The coffin of former South African President Nelson Mandela arrives on a gun carriage for his funeral ceremony in Qunu, Eastern Cape The coffin of former South African President Nelson Mandela arrives on a gun carriage for his funeral ceremony in Qunu, Eastern Cape

There were some complaints from the public outside about lack of access to the ceremony, a lingering issue in Qunu. More than 4,500 guests had been invited, but some of the seats had remained empty. Seeing this on television, Mandisa Nobanzi, who claimed a distant relationship to the Mandela family, had rushed out to see whether she could get in.

“Everything outside here has involved the famous people, important people, but this is home and we should have been given a chance to see him and say goodbye,” she protested. “There were lots of seats which have not been taken, we could see that. In fact some of the soldiers on duty were sitting on them. There should have been some reserve tickets for local people. It is a scandal that there were empty seats for such an important occasion.”

Others had travelled hundreds of miles with no expectation of being anywhere near the funeral. Craig Wilkinson had arrived from Pretoria with his wife Ann and three children, a drive of nine hours. “We tried to see [Mandela] when he was at Union Buildings [lying in state] in our city, but we left it until the last day and simply couldn’t get in. It’s the weekend so we could come. We felt it was important, as white South African life could have been very different for us if Mr Mandela had not managed to stop a civil war breaking out. We knew he was going to die, but we do owe him a lot.”

There was, however, a prevalent feeling that a time had come for closure. Nandi Mandela, a granddaughter, said in her address: “Go well Madiba, go well to the land of our ancestors, you have run your race. We shall follow the lessons you taught us throughout our lives.”

Remembering the man they knew

“The struggle Tata Madiba led against the apartheid system was not just a struggle against racial inequality, but a struggle against all forms of oppression against humanity; a struggle for democracy and human dignity… I wish to therefore appeal to all South Africans to remain united and continue to be a rainbow nation for this is what Tata Mandela cherished. It is our hope and prayer that South Africa will remain a country of all people regardless of race, colour, religion and tribe.”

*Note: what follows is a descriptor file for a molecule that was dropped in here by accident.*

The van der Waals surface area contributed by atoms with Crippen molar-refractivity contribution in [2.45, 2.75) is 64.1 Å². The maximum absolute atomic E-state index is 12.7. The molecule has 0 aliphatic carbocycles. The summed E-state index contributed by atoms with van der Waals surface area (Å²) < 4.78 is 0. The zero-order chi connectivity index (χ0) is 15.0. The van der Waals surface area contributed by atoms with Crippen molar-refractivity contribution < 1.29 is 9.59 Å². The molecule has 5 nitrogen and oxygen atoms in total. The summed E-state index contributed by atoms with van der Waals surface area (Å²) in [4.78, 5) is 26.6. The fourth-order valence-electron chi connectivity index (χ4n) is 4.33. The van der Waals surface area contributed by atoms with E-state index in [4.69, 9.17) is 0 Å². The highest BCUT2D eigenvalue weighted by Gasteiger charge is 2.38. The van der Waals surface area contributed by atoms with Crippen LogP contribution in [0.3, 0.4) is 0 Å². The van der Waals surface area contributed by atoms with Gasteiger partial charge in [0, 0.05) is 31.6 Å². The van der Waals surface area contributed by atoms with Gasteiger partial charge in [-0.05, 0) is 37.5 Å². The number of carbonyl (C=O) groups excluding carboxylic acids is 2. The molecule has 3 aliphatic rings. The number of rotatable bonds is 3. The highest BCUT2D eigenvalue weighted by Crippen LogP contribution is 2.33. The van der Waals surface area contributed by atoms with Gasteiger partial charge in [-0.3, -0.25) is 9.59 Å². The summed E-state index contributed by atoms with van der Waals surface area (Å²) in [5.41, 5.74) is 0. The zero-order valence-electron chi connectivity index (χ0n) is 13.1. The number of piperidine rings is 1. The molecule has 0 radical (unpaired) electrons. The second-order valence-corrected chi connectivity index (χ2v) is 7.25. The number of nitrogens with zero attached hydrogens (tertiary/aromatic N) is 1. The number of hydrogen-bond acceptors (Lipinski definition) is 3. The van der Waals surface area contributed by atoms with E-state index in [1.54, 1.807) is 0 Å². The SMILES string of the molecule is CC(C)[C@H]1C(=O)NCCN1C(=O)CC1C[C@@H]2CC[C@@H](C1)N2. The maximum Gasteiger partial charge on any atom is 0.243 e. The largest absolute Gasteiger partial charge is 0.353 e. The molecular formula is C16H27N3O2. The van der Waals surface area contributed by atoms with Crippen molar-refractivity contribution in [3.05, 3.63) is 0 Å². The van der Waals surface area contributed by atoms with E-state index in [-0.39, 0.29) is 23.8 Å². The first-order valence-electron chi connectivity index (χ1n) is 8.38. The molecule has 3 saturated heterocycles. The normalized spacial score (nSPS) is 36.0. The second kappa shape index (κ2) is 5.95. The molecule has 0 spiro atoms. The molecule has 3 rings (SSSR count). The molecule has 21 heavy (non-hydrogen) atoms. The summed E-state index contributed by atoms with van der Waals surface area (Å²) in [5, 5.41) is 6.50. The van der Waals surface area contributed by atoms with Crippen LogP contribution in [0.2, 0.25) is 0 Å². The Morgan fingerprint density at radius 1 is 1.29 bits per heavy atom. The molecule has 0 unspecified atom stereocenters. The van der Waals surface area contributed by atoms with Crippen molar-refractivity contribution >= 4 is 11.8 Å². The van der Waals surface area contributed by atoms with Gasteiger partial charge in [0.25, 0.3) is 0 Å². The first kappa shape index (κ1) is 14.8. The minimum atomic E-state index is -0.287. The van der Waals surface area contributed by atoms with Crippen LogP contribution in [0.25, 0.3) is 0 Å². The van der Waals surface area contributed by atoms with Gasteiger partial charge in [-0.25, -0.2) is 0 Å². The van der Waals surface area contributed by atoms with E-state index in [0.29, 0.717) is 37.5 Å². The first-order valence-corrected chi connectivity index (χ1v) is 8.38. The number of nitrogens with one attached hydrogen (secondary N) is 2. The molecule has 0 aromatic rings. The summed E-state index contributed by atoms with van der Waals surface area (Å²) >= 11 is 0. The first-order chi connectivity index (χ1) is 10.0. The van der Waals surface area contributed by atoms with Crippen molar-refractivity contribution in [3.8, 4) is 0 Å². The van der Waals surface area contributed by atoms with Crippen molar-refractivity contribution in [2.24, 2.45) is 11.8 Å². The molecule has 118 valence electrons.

Joyce Banda, President of Malawi

“I first met Madiba in 1946; that’s 67 years ago. I recalled the tall, healthy and strong man; the boxer, the prisoner who easily wielded the pick and shovel at the lime quarry on Robben Island… What I saw at his home after his spell in hospital was this giant of a man, helpless and reduced to a shadow of his former self.”

Ahmed Kathrada, who spent 26 years as a prisoner with Mandela at Robben Island

“He went to school with bare feet and yet rose to the highest office in the land… It is in each of us to achieve what we want in life. His life is a story of resilience.”

Mandela’s granddaughter, Nandi Mandela

Arts and Entertainment
Gregg Wallace in Summer's Supermarket Secrets
tv All of this year's 15 contestants have now been named
Arts and Entertainment
Inside the gallery at Frederick Bremer School in Walthamstow
tvSimon Usborne goes behind-the-scenes to watch the latest series
Life and Style